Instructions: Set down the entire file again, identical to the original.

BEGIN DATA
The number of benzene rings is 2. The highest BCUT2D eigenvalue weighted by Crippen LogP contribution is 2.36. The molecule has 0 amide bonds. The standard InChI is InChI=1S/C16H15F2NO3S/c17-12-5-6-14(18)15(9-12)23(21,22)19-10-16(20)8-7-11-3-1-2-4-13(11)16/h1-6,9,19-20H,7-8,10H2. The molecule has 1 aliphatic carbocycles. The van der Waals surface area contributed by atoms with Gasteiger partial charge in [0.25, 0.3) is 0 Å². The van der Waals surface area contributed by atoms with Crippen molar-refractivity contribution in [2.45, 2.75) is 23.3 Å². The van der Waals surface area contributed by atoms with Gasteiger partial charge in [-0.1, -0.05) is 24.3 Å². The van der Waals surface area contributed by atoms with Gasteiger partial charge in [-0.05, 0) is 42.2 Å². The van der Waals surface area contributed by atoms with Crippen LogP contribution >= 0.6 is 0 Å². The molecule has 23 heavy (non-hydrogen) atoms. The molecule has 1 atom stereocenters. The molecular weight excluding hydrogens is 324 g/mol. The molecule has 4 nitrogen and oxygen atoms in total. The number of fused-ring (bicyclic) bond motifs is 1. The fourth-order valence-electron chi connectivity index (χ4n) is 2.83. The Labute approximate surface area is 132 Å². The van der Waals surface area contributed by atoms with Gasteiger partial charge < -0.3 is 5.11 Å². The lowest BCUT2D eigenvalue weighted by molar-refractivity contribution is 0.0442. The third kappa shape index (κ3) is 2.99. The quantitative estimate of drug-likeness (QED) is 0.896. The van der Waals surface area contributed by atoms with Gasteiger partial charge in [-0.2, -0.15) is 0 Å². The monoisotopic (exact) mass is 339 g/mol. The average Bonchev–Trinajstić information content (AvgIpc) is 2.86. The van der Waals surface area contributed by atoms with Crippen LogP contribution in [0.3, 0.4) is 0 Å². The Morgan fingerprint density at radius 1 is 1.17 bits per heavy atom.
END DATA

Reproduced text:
The number of benzene rings is 2. The highest BCUT2D eigenvalue weighted by Crippen LogP contribution is 2.36. The molecule has 0 amide bonds. The standard InChI is InChI=1S/C16H15F2NO3S/c17-12-5-6-14(18)15(9-12)23(21,22)19-10-16(20)8-7-11-3-1-2-4-13(11)16/h1-6,9,19-20H,7-8,10H2. The molecule has 1 aliphatic carbocycles. The van der Waals surface area contributed by atoms with Gasteiger partial charge in [0.25, 0.3) is 0 Å². The van der Waals surface area contributed by atoms with Crippen molar-refractivity contribution in [2.45, 2.75) is 23.3 Å². The van der Waals surface area contributed by atoms with Gasteiger partial charge in [-0.1, -0.05) is 24.3 Å². The van der Waals surface area contributed by atoms with Gasteiger partial charge in [-0.05, 0) is 42.2 Å². The van der Waals surface area contributed by atoms with Crippen LogP contribution >= 0.6 is 0 Å². The molecule has 23 heavy (non-hydrogen) atoms. The molecule has 1 atom stereocenters. The molecular weight excluding hydrogens is 324 g/mol. The molecule has 4 nitrogen and oxygen atoms in total. The number of fused-ring (bicyclic) bond motifs is 1. The fourth-order valence-electron chi connectivity index (χ4n) is 2.83. The Labute approximate surface area is 132 Å². The van der Waals surface area contributed by atoms with Gasteiger partial charge < -0.3 is 5.11 Å². The lowest BCUT2D eigenvalue weighted by molar-refractivity contribution is 0.0442. The third kappa shape index (κ3) is 2.99. The quantitative estimate of drug-likeness (QED) is 0.896. The van der Waals surface area contributed by atoms with Gasteiger partial charge in [-0.2, -0.15) is 0 Å². The monoisotopic (exact) mass is 339 g/mol. The average Bonchev–Trinajstić information content (AvgIpc) is 2.86. The van der Waals surface area contributed by atoms with Crippen LogP contribution in [0.3, 0.4) is 0 Å². The Morgan fingerprint density at radius 1 is 1.17 bits per heavy atom.